This piece of ivory is part of the so-called "Nimrud Ivories." These ivories decorated chariots, high status furniture, and horse trappings. They were covered with thin gold-leaf or ornamented with semi-precious stones. It is thought these ivories were made by Phonetician craftsmen; the overall Egyptian style on scene depictions is very striking. From Nimrud... [continue reading]
This alabaster bas-relief shows a head of a bearded man. The fragment was part of a larger relief which depicts a procession of tribute bearers. The man's turban and his hair style and beard suggest that the man came from the western part of the Assyrian empire, probably from modern-day Syrian coast or Turkey. From the palace of king Sargon II at Dur-Sharrukin... [continue reading]
by Osama Shukir Muhammed Amin FRCP (Glasg)
published on 09 October 2014
published on 09 October 2014
The cave lies to the west of the city of Sulaimaniya, near the modern village Chemi Rezan. Kiz Kapan is Turkish term which means "the girl's abductor." The term is a modern one and bears no relationship with the cave's history. The cave dates back to 600-550 BCE, when the Medes dominated the area. The most striking feature at the entrance of the cave... [continue reading]
Limestone head of a statue, probably Gudea, ruler of Lagash. The rest of the body is missing. Probably from Tell Telloh (ancient Girsu), southern Mesopotamia, Iraq. 2144-2124 BCE. (The Pergamon Museum, Berlin).
A fragment of a vase with a depiction of the goddess Nisaba (also Ninibgal or Nidaba), goddess of writing, learning, and the harvest. The cuneiform inscription on the vase mention the name of Entemena, ruler of Lagash. Chlorite. From Mesopotamia (modern-day Iraq); location and date of excavation are unknown. 2430 BCE. (The Pergamon Museum, Berlin).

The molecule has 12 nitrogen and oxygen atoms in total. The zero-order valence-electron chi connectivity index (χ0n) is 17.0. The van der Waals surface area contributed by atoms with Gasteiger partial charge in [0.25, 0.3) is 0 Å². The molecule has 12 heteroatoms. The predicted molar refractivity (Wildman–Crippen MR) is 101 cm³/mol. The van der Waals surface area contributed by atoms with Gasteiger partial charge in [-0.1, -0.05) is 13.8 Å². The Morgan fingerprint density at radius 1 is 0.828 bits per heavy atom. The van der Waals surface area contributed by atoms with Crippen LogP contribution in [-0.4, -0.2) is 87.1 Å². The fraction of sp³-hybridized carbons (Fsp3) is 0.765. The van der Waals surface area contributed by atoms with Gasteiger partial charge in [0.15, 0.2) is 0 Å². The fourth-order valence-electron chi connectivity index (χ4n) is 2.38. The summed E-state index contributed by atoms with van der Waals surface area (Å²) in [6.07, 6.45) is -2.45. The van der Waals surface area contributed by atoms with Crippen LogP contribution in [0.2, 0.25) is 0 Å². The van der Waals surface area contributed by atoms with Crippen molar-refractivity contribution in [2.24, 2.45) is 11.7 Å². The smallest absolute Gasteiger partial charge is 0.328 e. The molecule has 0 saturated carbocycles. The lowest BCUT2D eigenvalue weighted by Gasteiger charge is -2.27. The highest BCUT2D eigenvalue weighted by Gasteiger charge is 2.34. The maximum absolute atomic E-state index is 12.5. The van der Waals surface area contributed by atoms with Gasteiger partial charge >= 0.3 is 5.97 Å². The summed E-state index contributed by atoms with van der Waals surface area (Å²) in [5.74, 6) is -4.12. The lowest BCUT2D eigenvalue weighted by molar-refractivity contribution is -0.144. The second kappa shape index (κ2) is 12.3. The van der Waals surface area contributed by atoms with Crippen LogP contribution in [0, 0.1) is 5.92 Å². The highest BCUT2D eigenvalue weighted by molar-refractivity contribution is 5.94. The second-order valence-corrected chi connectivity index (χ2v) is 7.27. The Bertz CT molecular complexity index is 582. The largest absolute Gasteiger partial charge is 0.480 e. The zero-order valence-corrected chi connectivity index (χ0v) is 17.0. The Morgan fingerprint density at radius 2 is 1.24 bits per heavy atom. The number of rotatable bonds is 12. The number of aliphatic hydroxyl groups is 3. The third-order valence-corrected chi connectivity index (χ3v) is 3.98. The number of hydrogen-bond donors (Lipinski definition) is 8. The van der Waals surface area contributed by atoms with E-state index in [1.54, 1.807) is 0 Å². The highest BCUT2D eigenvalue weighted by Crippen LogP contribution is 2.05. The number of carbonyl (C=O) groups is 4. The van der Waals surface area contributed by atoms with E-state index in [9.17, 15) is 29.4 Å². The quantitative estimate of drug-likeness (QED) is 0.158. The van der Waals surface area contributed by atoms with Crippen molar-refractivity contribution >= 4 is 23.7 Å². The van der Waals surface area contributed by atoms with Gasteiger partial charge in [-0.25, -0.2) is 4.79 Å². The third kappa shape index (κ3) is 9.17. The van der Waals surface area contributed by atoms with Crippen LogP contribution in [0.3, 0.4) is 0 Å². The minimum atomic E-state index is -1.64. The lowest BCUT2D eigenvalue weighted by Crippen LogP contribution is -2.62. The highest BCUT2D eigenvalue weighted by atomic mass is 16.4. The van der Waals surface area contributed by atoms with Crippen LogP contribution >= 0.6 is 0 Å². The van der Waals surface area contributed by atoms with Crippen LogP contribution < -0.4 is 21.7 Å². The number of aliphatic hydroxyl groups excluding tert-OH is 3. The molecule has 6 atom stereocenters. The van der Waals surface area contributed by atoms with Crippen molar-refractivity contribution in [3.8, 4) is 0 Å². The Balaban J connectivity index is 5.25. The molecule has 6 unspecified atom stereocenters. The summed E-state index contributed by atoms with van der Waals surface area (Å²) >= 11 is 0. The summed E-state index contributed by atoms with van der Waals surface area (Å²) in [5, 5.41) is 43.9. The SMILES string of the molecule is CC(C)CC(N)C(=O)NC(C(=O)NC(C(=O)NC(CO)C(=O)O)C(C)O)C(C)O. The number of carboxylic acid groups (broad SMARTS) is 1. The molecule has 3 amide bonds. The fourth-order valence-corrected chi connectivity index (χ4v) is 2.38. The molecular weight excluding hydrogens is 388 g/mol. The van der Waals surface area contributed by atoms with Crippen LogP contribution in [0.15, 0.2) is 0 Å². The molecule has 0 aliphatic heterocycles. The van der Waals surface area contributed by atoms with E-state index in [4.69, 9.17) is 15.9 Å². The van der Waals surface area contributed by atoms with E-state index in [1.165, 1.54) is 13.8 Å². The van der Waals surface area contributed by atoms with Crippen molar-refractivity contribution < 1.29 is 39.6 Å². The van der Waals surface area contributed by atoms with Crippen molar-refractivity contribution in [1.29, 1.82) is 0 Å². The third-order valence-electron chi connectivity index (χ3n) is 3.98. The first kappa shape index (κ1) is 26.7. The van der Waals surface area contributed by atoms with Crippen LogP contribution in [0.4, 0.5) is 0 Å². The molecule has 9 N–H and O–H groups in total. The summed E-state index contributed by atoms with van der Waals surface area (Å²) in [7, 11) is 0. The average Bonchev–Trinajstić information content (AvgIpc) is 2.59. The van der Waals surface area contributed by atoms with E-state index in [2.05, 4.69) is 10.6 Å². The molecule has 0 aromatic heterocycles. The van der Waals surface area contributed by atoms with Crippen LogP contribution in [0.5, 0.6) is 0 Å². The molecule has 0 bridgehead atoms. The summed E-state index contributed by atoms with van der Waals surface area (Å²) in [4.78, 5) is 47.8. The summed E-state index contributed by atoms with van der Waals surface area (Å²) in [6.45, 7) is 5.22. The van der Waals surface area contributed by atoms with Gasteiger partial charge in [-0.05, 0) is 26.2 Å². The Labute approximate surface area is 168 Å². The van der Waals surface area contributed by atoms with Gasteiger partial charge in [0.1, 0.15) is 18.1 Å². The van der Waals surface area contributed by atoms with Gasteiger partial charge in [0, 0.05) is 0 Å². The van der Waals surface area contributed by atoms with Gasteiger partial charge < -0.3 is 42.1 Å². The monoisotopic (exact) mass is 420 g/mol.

A soapstone sculpture depicting a cup fixed on the back of standing animals. From Mesopotamia (modern-day Iraq); location and date of excavation are unknown. Circa 3000 BCE. (The Pergamon Museum, Berlin).
The cuneiform inscriptions on this door socket mention the name of Shalmaneser III, King of Assyria (858-824 BCE). The king dedicated the stone to the gods Anu and Adad for his life and the well-being of his people. From Anu-Adad temple at Assur, northern Mesopotamia, Iraq. (The Pergamon Museum, Berlin).
This incense burner was found at the so-called Archaic Ishtar Temple at Assur (Ashur). Incineration of various substances was an important event during sacrificial ceremonies. From Assur, northern Mesopotamia, Iraq. 2400 BCE. (The Pergamon Museum, Berlin).
This rock relief lies on the cliff of Hareer Mountain, which looks over the modern village of Patas and Hareer, Erbil Governorate, Iraqi Kurdistan. The relief depicts a standing man who wears a hat, raises his right arm, and holds a long spare in his left arm. It is surrounded by a prominent frame. Archaeologists think that this relief commemorates the victory... [continue reading]